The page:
About John Green
external image 200px-John_Green_in_Minneapolis.jpgCapturing the mindset of a young adult may be difficult for an adult to do, but it proved no challenge for author John Green. His vivid descriptions and highlighting of emotions as though he himself is the age of the protagonist grasps the reader's attention. John Green published his first novel, Looking for Alaska, in 2005. The writer and novel's success became clear through the Michael L. Printz Award for excellence in Young Adult literature and being a finalist for the L.A. Times Book Prize. John Green's own life and experiences are tied in with his novel Looking for Alaska with the school Culver Creek (Green attended a boarding school in Alabama resembling Culver Creek). John Green's other novel An Abundance of Katherines came out in 2006, and received the same awards and nominations as did Looking for Alaska. John graduated from Kenyon College in 2000 with a double major in English and Religious Studies. The idea for his book Looking for Alaska came from his six months working as a chaplain at a children's hospital.
John Green finished his newest novel Paper Towns which became number 5 on the New York Times bestseller list for children's books. Both the novel Looking for Alaska and Paper Towns are in the process of being turned into feature films. Green currently resides in Indiana with his wife.

Multimedia (Video or Audio)

The first video below is somewhat of a synopsis of the book from a librarian. Warning, there are some spoilers involved!

The next two videos is the author John Greene answering questions from people. These don't necessarily address the Looking for Alaska directly.

At the bottom of the page there is a link to the YouTube user page for John and Hank Green. Below, is a video from that page in which John Green defends his novel and reasons why it should not be removed from a high school curriculum.

Additional Resources:
Here are some links on the author, the novel and to supplement some of the issues highlighted within the novel:
  • Brotherhood 2.0 - This is a link to the YouTube userpage where John Green and his brother Hank have been blogging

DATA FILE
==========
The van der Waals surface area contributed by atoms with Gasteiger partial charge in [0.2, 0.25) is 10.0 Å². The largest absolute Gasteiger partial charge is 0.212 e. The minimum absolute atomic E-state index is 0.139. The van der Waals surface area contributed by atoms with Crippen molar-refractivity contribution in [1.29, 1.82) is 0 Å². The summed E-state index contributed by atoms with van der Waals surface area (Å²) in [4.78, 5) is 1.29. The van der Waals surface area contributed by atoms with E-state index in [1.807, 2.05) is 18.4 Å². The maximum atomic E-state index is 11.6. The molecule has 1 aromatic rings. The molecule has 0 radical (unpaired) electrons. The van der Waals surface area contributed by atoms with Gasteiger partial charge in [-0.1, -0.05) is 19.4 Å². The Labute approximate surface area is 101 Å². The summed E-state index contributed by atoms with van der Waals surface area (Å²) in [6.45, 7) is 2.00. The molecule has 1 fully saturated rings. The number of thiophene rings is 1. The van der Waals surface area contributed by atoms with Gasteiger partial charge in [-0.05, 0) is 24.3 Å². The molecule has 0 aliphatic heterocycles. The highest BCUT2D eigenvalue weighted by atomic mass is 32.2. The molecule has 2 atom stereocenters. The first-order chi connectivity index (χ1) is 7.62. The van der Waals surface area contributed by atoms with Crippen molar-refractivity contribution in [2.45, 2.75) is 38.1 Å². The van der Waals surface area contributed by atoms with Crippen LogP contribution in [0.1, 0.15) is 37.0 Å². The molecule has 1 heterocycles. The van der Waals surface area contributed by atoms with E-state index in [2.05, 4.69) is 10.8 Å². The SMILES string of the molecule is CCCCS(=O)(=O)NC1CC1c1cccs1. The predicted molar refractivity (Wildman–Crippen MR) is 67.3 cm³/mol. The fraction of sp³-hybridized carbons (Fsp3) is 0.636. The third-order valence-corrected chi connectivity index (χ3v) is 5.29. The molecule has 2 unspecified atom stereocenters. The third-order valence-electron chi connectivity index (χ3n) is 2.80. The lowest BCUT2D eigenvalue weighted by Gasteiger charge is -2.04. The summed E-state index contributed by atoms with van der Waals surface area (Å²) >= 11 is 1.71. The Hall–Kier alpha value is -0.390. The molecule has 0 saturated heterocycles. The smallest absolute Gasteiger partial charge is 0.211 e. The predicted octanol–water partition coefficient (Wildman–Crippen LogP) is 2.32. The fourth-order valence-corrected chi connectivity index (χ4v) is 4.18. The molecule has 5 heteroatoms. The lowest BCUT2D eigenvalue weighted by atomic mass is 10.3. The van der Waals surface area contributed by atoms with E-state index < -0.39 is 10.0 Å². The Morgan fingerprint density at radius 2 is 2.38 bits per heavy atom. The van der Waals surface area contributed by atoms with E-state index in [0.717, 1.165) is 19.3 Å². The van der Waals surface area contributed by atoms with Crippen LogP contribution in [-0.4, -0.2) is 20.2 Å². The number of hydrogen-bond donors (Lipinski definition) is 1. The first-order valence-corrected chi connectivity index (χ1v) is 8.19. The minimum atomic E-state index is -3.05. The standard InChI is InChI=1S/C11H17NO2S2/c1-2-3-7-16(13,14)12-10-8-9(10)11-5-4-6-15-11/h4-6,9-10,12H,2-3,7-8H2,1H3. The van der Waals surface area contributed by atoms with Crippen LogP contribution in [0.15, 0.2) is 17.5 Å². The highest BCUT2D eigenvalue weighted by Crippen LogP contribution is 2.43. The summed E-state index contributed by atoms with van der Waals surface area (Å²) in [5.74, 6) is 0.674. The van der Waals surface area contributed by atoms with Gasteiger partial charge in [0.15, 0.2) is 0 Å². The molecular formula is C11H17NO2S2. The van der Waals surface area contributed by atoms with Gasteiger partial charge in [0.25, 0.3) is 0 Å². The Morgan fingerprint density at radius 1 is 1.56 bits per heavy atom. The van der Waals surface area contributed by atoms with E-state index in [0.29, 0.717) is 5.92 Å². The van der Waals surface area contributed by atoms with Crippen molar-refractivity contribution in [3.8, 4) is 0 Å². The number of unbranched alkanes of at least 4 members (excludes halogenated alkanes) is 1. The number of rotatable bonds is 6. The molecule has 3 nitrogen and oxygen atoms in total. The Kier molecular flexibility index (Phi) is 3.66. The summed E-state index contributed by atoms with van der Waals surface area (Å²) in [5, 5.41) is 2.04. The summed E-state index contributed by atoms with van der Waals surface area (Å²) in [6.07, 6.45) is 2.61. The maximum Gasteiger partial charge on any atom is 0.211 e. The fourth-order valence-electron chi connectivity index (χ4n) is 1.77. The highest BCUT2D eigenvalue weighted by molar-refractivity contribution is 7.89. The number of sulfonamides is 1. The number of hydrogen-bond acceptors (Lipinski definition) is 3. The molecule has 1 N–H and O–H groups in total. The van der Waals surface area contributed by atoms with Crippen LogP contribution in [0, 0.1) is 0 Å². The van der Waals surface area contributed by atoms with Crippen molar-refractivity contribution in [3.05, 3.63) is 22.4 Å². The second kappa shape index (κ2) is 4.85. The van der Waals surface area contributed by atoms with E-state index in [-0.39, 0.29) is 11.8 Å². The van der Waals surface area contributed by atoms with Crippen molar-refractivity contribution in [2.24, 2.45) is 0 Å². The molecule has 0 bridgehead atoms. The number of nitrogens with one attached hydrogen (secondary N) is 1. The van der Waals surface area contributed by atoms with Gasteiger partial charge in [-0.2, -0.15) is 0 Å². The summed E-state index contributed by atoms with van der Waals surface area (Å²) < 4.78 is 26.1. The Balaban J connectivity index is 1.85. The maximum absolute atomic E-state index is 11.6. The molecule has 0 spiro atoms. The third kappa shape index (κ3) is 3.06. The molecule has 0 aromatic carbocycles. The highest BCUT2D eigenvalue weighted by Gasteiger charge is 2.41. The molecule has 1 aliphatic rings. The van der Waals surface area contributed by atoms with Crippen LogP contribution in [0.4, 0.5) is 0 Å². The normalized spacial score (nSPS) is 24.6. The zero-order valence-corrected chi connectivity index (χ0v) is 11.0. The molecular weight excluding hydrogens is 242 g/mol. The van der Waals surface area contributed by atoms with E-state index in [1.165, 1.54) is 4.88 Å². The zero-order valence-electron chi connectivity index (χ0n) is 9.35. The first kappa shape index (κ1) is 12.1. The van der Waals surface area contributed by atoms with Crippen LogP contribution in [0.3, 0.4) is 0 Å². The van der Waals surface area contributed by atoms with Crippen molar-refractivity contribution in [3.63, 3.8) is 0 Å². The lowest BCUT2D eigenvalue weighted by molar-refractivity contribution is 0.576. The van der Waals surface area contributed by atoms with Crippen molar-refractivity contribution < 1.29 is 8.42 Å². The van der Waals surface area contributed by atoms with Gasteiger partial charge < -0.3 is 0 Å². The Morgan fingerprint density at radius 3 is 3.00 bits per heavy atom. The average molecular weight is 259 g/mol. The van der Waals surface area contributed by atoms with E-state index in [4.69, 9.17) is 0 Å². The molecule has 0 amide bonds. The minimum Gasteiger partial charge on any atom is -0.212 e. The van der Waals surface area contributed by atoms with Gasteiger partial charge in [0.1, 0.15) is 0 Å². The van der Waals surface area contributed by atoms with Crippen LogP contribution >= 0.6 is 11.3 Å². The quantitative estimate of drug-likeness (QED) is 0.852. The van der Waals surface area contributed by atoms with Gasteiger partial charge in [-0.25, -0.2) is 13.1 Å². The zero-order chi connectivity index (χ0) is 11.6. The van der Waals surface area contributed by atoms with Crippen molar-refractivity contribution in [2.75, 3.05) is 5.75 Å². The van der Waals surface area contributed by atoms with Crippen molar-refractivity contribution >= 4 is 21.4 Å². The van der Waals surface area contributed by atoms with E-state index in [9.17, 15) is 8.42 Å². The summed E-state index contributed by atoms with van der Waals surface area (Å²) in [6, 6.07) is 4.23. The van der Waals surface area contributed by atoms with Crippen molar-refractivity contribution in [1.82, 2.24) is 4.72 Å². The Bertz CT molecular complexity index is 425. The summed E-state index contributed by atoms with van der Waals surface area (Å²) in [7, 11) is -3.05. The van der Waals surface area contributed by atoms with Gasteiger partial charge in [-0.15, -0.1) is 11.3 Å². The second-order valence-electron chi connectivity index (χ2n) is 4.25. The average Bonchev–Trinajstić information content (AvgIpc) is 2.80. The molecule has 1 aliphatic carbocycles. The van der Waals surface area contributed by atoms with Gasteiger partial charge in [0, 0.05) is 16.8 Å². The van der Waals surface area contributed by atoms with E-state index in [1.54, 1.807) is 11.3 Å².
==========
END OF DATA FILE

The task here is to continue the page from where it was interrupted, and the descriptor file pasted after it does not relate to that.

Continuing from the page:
• John Green's Homepage - This is John Green's websites. It contains information on the novels he has written and his own personal blog.
  • John Green on Wikipedia - For some information on John Green
  • Looking For Alaska on Wikipedia - For some information on plot and controversy over Looking for Alaska check out this link.
  • National Domestic Violence Hotline - If you or someone you know has fallen victim to domestic violence, or you just want more information, check this website out. The Colonel and his mom might have found this site useful.
  • Break the Cycle - This organization is dedicated to engage, educate and empower the youth to make a change in their communities. This organization specifically works with domestic and dating violence.
  • American Foundation for Suicide Prevention - For more information on suicide and tips on how to prevent suicide check out this site.
  • Suicide Awareness Voices of Education - As one of the first suicide prevention organizations, the website gives information on preventing suicide, knowing the signs and dealing with loss.
  • The Cool Spot - This is a website devoted to the youth and peer pressure. This contains information on drug and alcohol use as well as peer pressure.
  • National Clearinghouse for Alcohol and Drug Info - This website has a wealth of information on Alcohol and Drugs

--Jennifer, Jessica, Ola